Did any of that make sense?
We brought ice cream, and at some point, said sister-in-law of the killer punch switched to using ice cream instead of ice in the punch, and of course, I had to try it, so I ended up drinking three glasses instead of two. I was, if one was to be honest, slightly blitzed on the second glass so the third was a mistake. But I seem to have weathered the storm okay.
It was a nice memorial day weather wise. Hoppie and I spent our Sunday driving out to Blackstone, MA. Hoppie's parents said we should revive his great-grandparents tradition of sending ourselves postcards from each of the towns we visit by taking pictures of ourselves at the post office. I actually did some research and discovered that you can get postmarks from the individual post offices, but this works too.
Blackstone is a lovely town at the bottom of the state, on the MA/RI border. It had a pleasant classic small town feel to it. It was a nice day and people were out walked, riding bikes or scooters, and all basically headed to the soft serve ice cream stand in the center of town. Hoppie said he felt very at home. It was like West Brookfield was when he was growing up. How do we reclaim that innocence of small town America? Most of the time I don't think about it, but Memorial Day is a sort of throw-back to the days of honour when country was worth dying for, and worth living in. I don't want to glorify war and death or even idealism, which makes people do stupid, dangerous, and wrong things, but where is our sense of honour and integrity these days? Why do we have to lock our children inside our houses, and arrange schedule play, and live our lives from our homes and offices instead of in our communities?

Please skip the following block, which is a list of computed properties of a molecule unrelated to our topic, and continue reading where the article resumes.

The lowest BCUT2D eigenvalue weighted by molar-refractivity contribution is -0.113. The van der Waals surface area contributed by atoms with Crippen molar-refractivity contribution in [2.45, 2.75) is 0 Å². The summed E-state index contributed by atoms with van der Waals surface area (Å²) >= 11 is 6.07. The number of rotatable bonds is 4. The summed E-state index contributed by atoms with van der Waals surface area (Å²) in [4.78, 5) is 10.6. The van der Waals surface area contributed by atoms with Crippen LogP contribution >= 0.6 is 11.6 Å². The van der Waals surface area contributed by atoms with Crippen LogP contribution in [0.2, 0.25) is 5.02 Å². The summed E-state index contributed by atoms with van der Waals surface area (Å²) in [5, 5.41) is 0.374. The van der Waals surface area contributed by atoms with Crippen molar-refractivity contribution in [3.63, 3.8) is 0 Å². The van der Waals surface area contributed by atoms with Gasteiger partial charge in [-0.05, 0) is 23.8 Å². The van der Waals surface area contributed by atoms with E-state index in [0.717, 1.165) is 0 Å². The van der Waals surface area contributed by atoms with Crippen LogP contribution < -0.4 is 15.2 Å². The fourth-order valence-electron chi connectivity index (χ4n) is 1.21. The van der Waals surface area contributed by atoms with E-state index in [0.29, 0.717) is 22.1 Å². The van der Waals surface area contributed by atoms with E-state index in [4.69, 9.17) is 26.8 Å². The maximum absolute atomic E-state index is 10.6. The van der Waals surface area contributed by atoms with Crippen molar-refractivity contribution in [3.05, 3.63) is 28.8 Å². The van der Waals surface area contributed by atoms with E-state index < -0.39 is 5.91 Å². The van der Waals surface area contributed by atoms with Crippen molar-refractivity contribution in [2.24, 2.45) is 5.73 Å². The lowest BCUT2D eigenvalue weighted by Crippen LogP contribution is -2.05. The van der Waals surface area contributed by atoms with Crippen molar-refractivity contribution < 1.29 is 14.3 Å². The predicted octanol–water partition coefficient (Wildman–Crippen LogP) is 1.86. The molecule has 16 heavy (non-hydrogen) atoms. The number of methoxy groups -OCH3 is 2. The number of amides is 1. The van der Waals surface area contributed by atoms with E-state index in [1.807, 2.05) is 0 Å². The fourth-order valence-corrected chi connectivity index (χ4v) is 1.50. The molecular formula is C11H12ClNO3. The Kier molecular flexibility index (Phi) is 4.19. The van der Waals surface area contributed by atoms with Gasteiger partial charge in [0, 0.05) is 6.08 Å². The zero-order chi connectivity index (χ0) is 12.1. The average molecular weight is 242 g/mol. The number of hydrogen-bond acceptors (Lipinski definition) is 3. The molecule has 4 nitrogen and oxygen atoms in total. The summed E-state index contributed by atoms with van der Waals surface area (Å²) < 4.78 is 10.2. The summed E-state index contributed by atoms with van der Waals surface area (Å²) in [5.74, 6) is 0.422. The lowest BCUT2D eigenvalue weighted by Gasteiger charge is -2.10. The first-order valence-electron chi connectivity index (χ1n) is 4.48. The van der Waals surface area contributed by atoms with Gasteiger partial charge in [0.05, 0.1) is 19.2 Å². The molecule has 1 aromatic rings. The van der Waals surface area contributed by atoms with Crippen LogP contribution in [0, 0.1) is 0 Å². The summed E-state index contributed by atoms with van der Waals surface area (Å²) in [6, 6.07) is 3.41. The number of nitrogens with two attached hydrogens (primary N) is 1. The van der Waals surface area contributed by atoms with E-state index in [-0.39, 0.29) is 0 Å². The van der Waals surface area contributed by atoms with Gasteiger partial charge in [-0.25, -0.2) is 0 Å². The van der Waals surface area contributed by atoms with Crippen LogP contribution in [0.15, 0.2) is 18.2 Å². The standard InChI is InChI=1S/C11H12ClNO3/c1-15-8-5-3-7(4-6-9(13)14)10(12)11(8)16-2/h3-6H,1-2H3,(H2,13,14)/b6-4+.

Anyway, I suspect we'll be going back to Blackstone, because we didn't have a chance to see Blackstone Gorge, and I'd like to.